Home Finance & Banking Burundi-Rwanda diplomatic spat could hamper EAC integration

Burundi-Rwanda diplomatic spat could hamper EAC integration

by Brian Yatich

Growing rift between the two East African countries is a ticking time bomb

By Jacob Otieno

Though the East Africa Community (EAC) has registered notable progress over the years in the implementation of the Customs Union and Common Market protocols, the process has been met with numerous hurdles and hiccups, the latest being the decision by Burundi to end its trade relation with Rwanda.

Rwanda on its side is not shaken by Burundi’s decision to end their trade relation.

In reaction to the recent development, Rwanda’s ministry of trade, Francois Kanimba, said Burundi’s decision to cut trade ties with them is an apparent violation of EAC’s rules. He also said the decision will have minimal impact on Rwanda’s economy and that Burundi risked losing more in the long run.

Burundi has been exporting mainly fruits such as oranges, mangoes, and palm oil to Rwanda whereas Rwanda has been exporting mostly manufactured products, milk, maize, cassava flour ,potatoes, wheat flour and unprocessed maize flour to Burundi.

The raging debate on who really needs the other between these two small East African countries notwithstanding, both stand to lose something, a position that Rwanda’s trade minster doesn’t seem to agree with.

“We will go to Uganda and Tanzania to get the same products that we have been importing from Burundi,” he says.

The ban on exports to Rwanda by the Burundian government has infuriated local traders and fruit farmers in Burundi who are up in arms pushing for the government to reconsider its decision.

Burundian President Pierre Nkurunziza has, however, defended his government’s decision claiming that the ban on export of food items is simply an implementation of a raft of measures that are being taken to protect the country’s food basket.

Violating EAC’s protocols

Burundi’s decision to break ties with Rwanda follows a series of tirades and jibes that have characterised the relationship between the two countries over the years, especially after the re-election of President Nkurunziza that was reportedly criticized by Rwanda’s Paul President Kagame.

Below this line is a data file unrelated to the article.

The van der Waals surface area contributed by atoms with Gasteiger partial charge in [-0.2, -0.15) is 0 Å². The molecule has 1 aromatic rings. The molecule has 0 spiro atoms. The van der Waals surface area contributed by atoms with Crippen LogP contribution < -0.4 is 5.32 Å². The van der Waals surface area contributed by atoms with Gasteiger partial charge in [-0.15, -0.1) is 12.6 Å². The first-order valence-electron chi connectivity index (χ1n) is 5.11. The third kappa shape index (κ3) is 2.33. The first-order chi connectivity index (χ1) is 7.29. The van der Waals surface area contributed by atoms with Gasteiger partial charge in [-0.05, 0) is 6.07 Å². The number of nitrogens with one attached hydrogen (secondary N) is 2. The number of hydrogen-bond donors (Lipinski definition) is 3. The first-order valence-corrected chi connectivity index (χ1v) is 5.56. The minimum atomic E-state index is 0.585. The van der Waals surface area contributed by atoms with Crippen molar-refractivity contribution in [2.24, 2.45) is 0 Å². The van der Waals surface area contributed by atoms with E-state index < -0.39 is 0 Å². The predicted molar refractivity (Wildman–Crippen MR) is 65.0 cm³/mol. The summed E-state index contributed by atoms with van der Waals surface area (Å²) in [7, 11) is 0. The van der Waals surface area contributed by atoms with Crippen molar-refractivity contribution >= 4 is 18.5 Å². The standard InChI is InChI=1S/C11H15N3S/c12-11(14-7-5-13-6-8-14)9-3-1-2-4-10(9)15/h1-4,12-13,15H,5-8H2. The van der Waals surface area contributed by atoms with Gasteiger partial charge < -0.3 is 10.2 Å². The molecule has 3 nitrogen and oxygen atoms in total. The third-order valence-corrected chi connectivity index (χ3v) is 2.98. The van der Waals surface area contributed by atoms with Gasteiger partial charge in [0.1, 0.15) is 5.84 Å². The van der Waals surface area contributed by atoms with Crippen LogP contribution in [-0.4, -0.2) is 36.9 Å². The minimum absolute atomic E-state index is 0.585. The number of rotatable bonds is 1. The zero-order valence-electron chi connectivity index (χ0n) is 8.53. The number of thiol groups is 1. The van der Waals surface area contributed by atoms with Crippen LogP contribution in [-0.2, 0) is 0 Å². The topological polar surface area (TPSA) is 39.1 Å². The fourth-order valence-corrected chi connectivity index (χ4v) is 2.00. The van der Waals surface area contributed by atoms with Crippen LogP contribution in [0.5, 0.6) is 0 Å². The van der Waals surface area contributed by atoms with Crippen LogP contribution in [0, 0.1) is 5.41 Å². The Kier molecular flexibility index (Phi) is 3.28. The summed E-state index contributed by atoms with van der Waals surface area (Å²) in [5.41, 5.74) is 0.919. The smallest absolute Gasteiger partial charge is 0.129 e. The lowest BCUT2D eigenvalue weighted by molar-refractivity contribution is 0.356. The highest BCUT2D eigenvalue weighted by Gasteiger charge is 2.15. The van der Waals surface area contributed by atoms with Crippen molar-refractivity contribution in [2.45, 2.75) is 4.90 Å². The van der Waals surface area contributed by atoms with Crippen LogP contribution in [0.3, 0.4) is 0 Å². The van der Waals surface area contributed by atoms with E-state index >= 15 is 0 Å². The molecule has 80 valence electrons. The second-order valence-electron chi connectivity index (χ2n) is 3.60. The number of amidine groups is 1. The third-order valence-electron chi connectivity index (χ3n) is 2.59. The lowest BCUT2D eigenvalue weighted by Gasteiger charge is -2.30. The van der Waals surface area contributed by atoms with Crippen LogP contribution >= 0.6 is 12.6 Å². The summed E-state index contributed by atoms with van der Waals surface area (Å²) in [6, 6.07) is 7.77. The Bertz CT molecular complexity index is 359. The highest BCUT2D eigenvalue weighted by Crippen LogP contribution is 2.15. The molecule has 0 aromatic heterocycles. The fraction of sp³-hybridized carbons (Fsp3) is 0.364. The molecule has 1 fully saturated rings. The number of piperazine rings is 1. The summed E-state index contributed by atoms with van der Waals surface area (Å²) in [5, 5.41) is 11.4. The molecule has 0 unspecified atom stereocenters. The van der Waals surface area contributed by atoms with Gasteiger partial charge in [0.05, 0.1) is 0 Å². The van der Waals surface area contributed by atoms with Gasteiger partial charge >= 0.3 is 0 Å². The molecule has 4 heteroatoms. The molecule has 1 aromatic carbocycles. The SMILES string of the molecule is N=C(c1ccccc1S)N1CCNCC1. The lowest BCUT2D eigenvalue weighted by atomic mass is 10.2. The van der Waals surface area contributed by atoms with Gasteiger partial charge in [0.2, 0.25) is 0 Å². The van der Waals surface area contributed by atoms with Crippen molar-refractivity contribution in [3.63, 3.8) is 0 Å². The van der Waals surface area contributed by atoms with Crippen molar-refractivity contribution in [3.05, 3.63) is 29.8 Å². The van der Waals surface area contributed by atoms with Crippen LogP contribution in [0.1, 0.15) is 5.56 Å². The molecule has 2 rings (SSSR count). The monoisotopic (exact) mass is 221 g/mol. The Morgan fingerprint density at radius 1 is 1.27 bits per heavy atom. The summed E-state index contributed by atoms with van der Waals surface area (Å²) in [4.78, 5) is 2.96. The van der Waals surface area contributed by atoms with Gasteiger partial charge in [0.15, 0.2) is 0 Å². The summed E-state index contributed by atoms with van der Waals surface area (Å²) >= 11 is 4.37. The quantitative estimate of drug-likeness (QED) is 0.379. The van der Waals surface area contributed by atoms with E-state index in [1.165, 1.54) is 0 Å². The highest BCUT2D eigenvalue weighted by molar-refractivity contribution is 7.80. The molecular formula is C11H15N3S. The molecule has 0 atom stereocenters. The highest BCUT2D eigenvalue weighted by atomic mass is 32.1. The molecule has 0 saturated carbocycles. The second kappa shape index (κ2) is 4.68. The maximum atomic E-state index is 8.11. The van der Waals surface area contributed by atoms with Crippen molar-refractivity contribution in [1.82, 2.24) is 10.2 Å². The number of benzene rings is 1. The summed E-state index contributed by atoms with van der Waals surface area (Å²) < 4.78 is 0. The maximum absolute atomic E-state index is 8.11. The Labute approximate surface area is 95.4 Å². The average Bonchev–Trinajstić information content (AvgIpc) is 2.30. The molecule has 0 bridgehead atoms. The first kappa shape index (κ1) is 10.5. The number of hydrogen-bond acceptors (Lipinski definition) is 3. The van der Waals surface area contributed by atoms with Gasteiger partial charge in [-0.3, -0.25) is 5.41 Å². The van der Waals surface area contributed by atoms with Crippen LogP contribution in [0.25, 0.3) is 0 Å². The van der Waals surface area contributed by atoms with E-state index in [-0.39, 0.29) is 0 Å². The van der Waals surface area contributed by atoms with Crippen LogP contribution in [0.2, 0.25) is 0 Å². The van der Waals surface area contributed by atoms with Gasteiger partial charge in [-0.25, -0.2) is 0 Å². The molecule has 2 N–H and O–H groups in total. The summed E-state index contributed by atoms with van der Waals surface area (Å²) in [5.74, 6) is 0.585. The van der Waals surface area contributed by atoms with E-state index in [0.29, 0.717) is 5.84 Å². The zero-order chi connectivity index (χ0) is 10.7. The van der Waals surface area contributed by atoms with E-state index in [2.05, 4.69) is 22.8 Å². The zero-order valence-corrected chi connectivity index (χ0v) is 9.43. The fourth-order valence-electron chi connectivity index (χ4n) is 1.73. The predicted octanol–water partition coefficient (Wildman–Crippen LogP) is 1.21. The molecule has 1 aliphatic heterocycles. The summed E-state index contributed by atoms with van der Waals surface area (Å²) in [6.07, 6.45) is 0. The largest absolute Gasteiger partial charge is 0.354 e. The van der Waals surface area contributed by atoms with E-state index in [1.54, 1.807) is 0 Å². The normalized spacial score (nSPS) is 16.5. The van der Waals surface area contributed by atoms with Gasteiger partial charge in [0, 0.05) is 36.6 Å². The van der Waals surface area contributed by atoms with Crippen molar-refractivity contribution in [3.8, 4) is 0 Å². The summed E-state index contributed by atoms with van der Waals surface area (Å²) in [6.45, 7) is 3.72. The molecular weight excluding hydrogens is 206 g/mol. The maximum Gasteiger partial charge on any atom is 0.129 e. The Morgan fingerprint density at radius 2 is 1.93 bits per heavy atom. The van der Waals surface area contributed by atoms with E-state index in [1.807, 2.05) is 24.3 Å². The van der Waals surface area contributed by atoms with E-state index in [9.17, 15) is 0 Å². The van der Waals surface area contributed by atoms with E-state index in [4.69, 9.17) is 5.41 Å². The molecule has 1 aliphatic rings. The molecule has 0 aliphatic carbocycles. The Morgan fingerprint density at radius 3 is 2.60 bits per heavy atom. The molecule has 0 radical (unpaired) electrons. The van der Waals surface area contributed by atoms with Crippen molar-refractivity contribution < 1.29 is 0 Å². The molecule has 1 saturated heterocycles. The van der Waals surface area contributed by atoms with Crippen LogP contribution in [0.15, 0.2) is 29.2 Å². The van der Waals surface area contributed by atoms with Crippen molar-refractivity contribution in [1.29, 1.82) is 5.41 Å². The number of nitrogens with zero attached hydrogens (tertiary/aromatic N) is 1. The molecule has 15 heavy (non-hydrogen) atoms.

Not so long ago, Burundi expelled Rwanda’s top diplomat over allegations of facilitating and training rebels to destabilise the country. This led to a spate of bitter exchange with both countries accusing each other of backing its enemies.

The diplomatic spat between Burundi and Rwanda, which ironically share history, similar cultures and socio-economic hardships, now appears to have escalated into a whole new level and is beginning to upset the Community (EAC).

Fast-forward, Rwanda and Burundi joined the EAC bloc in 2008. Together with Kenya, Uganda and Tanzania, the five member states, in November 2009, inked the Common Market protocol, which came into effect on 1st July 2010.

Under the Treaty for the establishment of EAC, the Common Market protocol is considered as the second phase in the integration process and it provides for the ‘Four Freedoms’, namely the free movement of goods, labour, services and capital.

Burundi’s decision to scrap off trade ties with Rwanda therefore does not only violate the spirit of the on-going regional integration process, but also contravenes EAC’s Common Market protocol that it signed to be part of about seven years ago.

Also, the decision by the Burundian government to stifle free trade and movement of people violates the Treaty for the establishment of EAC and EACs’ Customs Union protocol, which to a great extent promotes closer political and cultural ties between member states.

The East African Legislative Assembly (EALA), the legislative arm of EAC, says it’s already investigative Burundi’s conduct.

“We are privy to Burundi’s decision and investigations are on-going. We will then make recommendations to the Council of Ministers for appropriate action,” says Daniel Kidega, EALA Speaker.

EAC’s position is that no member should deprive East African citizens of free movement with their goods and services.

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